This column will be the last I will pen as veterinary senior manager at AHDB Pork, before I move to pastures new within the sector.
Writing this article every other month has become a real pleasure for me, affording time to reflect on what has been, or is, happening in the world of pig health and welfare.
For that reason, I’d like to reflect upon the changes to our industry since I have been in post.
My first day was somewhat of a shock, with it starting, unusually, on a Friday. Following the usual first day of introductions and meetings with HR, I had the pleasure of Saturday morning at Heathrow Airport with the then BPEX chair Stewart Houston, preparing to fly out to Canada and Chicago on a fact-finding trip on porcine epidemic diarrhoea virus (PEDv). This pretty much set the tone for my role, with PEDv dominating my first year in post. I found disease contingency planning, writing standard operating procedure and legal negotiations with Defra took up much of my time.
Not long after starting, I was involved in organising an industry roundtable discussion on antibiotic use. Little did I know that this would grow to be another significant area of work, culminating in the development and launch of the electronic medicines book (eMB).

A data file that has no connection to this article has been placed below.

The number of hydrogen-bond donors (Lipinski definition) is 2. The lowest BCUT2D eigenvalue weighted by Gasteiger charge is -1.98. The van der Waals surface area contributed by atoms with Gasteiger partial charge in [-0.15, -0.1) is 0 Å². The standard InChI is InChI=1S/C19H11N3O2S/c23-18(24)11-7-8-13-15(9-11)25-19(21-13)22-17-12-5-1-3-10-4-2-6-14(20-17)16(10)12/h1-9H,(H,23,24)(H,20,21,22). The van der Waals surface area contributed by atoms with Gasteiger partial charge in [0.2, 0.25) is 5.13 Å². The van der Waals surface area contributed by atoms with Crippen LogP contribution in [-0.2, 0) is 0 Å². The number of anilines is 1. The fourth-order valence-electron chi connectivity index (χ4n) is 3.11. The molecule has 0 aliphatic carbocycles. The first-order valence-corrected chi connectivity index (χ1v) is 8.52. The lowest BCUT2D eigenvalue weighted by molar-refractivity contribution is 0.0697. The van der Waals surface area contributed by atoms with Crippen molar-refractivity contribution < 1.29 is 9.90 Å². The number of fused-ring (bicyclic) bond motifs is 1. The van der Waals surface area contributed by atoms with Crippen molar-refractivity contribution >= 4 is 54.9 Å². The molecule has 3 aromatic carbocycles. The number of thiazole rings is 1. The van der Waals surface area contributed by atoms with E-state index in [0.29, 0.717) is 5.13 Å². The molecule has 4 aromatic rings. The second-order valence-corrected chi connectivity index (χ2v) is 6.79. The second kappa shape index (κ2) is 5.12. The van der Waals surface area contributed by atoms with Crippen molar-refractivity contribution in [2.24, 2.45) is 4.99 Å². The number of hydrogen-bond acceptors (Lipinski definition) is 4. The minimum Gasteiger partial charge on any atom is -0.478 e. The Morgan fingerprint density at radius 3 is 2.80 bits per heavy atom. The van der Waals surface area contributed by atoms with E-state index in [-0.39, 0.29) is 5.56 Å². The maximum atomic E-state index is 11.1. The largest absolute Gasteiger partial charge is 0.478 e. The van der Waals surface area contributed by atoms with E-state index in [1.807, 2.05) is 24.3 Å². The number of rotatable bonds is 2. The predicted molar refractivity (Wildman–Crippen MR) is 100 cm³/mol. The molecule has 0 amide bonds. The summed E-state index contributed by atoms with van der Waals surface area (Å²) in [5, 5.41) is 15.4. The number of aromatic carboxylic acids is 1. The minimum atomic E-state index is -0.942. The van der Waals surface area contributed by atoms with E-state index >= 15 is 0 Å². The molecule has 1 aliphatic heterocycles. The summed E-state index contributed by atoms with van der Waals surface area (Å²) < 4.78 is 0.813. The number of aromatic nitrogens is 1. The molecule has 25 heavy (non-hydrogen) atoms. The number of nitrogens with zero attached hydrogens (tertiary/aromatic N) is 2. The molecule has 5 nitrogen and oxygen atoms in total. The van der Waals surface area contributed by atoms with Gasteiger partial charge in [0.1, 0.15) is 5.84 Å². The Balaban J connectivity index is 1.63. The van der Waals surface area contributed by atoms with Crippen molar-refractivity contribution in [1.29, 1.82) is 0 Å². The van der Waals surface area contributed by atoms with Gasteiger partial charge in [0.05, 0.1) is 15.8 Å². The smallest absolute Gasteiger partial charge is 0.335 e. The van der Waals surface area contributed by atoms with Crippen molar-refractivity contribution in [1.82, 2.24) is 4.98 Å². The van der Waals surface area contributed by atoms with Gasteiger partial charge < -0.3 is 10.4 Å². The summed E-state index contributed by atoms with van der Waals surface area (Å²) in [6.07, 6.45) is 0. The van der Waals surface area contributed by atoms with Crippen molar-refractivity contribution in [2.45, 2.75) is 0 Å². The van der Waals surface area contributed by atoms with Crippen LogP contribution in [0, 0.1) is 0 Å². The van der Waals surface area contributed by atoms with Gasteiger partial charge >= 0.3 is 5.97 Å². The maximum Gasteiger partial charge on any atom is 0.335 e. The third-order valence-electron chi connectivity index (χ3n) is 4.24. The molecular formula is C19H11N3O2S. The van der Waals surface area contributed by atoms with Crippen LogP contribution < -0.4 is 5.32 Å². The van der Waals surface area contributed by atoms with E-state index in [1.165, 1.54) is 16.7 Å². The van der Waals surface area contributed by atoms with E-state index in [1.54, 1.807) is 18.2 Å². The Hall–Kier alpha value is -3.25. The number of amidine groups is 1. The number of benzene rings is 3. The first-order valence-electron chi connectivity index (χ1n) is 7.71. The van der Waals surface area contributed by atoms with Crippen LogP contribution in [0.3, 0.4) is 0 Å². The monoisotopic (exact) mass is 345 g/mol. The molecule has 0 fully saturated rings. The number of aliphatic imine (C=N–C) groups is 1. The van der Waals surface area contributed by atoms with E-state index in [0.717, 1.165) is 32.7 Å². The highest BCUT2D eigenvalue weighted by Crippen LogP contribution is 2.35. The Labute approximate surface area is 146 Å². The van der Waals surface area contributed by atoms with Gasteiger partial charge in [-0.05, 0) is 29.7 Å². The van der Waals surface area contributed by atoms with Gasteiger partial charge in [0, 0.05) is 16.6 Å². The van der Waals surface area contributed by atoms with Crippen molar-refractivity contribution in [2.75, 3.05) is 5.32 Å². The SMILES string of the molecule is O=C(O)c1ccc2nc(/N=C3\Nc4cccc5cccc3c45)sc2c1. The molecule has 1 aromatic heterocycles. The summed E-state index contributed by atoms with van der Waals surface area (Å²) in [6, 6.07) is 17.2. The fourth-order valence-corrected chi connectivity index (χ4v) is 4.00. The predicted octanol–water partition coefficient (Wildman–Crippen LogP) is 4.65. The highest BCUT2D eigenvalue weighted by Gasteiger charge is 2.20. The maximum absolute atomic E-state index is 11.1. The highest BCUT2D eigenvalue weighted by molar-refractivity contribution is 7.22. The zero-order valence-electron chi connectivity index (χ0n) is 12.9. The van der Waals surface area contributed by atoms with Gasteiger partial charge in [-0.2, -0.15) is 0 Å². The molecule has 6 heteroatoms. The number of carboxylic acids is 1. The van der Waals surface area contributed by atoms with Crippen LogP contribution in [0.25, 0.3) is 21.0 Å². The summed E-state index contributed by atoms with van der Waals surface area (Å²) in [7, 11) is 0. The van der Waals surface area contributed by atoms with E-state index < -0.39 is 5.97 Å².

“So much of what I’ve achieved would not have been possible had it not been for the passion of people in the industry and their desire to progress.”
While antibiotics and disease preparedness have been two of the largest areas of work I’ve been involved in, I can’t forget some of the other big issue management situations we have faced, not least hepatitis E, Livestock-Associated (LA) MRSA and the so-called exposés on welfare conditions, to name just a few.
While I have been heavily involved in all of these areas, progress has only been made due to the tireless contributions from individuals both inside and outside of AHDB. So much of what I’ve achieved would not have been possible had it not been for the passion of people in the industry and their desire to progress.
My new role is still very much within the industry and I am sure I will continue to be involved with many of the organisations and groups that I have worked with while at AHDB, especially as there remain significant challenges for the sector and much work to be done. While the outcomes of Brexit remain uncertain, there continues to be a need for the industry to promote its interests to ensure access to markets and support for farmers is retained wherever possible. However, the areas of antibiotic use and disease contingency preparedness, which were big issues at the beginning of my tenure, remain two of our largest challenges, which is why I am pleased they have remained key priorities for AHDB.
My thanks go to all of those who I have had the pleasure to work with in my post and for all the hard work and effort you have put in. Keep up the good work.